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Create Targeted Faculty/Whole Staff Meeting Agendas

Put the rest in an email!

We have the advantage of faculty meetings built into our school schedule monthly. This is an opportunity. While a few nuts and bolts may need to be mentioned for emergencies, this is a time to actually facilitate discussion, collaboration, and work sessions for our team since they do not come together often enough. Teachers want to know that what they are doing during these meeting times will help them in their classrooms. Creating agendas that are aligned to the school improvement goals, and professional development needs of our staff is the first step in making the meeting time meaningful. Using these one-hour sessions for whole school collaboration means we are making sense of data together, updating our goals, progress monitoring our school-wide strategies and just plain having fun. FUN. Make these meetings fun! Bring snacks, use a prize basket throughout the meeting, have holiday themes - whatever it takes - the balance that we are aiming to strike should have joy at its core. Keeping the meeting time to the hour we have set, creating a meaningful agenda, and sprinkling in fun to the list helps our time together as a larger team to be productive, and engaging -- just what we expect our classrooms to feel like.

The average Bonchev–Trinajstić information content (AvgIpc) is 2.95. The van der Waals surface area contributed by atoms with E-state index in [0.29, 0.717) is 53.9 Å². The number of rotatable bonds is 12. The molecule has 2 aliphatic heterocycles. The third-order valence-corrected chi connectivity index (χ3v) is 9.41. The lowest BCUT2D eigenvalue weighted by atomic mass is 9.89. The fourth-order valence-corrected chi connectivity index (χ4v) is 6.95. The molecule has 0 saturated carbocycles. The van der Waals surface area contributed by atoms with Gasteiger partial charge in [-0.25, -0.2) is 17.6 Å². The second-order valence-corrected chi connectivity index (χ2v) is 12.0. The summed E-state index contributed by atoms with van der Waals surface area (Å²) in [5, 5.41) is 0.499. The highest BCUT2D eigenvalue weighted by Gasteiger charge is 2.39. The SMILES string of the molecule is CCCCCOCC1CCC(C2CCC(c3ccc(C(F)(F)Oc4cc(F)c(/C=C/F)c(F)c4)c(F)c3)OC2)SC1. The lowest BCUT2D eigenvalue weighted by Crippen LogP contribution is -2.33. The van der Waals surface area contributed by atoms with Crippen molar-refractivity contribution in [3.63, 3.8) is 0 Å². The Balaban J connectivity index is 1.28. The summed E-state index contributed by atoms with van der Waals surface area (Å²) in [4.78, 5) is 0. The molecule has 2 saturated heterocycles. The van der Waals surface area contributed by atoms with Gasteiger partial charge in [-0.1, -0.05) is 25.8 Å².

Remember Your Why